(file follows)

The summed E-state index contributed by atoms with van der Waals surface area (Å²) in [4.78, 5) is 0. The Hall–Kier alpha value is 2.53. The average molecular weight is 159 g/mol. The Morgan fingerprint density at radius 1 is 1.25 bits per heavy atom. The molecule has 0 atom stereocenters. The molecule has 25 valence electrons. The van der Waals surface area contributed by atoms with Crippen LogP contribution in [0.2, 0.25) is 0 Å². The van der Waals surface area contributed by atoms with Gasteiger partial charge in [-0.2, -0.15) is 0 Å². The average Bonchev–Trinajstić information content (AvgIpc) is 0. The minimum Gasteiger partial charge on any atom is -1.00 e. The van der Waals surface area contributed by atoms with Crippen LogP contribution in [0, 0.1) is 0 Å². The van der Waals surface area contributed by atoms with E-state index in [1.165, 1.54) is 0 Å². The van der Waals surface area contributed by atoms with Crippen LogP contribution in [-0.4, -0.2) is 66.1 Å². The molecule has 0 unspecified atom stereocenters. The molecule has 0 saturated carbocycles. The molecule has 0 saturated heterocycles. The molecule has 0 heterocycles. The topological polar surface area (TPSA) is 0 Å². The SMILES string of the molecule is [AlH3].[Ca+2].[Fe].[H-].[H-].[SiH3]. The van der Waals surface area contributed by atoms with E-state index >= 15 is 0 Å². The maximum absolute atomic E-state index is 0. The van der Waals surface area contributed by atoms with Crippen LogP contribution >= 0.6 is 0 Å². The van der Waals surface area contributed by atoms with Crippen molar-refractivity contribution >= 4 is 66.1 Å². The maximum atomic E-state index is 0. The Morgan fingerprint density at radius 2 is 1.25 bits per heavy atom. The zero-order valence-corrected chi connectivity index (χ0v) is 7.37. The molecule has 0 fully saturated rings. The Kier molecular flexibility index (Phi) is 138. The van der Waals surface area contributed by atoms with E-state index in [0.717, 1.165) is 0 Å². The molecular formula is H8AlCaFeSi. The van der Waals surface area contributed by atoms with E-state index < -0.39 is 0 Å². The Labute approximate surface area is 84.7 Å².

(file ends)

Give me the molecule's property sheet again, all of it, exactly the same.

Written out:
The summed E-state index contributed by atoms with van der Waals surface area (Å²) in [4.78, 5) is 0. The Hall–Kier alpha value is 2.53. The average molecular weight is 159 g/mol. The Morgan fingerprint density at radius 1 is 1.25 bits per heavy atom. The molecule has 0 atom stereocenters. The molecule has 25 valence electrons. The van der Waals surface area contributed by atoms with Crippen LogP contribution in [0.2, 0.25) is 0 Å². The van der Waals surface area contributed by atoms with Gasteiger partial charge in [-0.2, -0.15) is 0 Å². The average Bonchev–Trinajstić information content (AvgIpc) is 0. The minimum Gasteiger partial charge on any atom is -1.00 e. The van der Waals surface area contributed by atoms with Crippen LogP contribution in [0, 0.1) is 0 Å². The van der Waals surface area contributed by atoms with E-state index in [1.165, 1.54) is 0 Å². The van der Waals surface area contributed by atoms with Crippen LogP contribution in [-0.4, -0.2) is 66.1 Å². The molecule has 0 unspecified atom stereocenters. The molecule has 0 saturated carbocycles. The molecule has 0 saturated heterocycles. The molecule has 0 heterocycles. The topological polar surface area (TPSA) is 0 Å². The SMILES string of the molecule is [AlH3].[Ca+2].[Fe].[H-].[H-].[SiH3]. The van der Waals surface area contributed by atoms with E-state index >= 15 is 0 Å². The maximum absolute atomic E-state index is 0. The van der Waals surface area contributed by atoms with Crippen LogP contribution >= 0.6 is 0 Å². The van der Waals surface area contributed by atoms with Crippen molar-refractivity contribution >= 4 is 66.1 Å². The maximum atomic E-state index is 0. The Morgan fingerprint density at radius 2 is 1.25 bits per heavy atom. The zero-order valence-corrected chi connectivity index (χ0v) is 7.37. The molecule has 0 fully saturated rings. The Kier molecular flexibility index (Phi) is 138. The van der Waals surface area contributed by atoms with E-state index in [0.717, 1.165) is 0 Å². The molecular formula is H8AlCaFeSi. The van der Waals surface area contributed by atoms with E-state index < -0.39 is 0 Å². The Labute approximate surface area is 84.7 Å².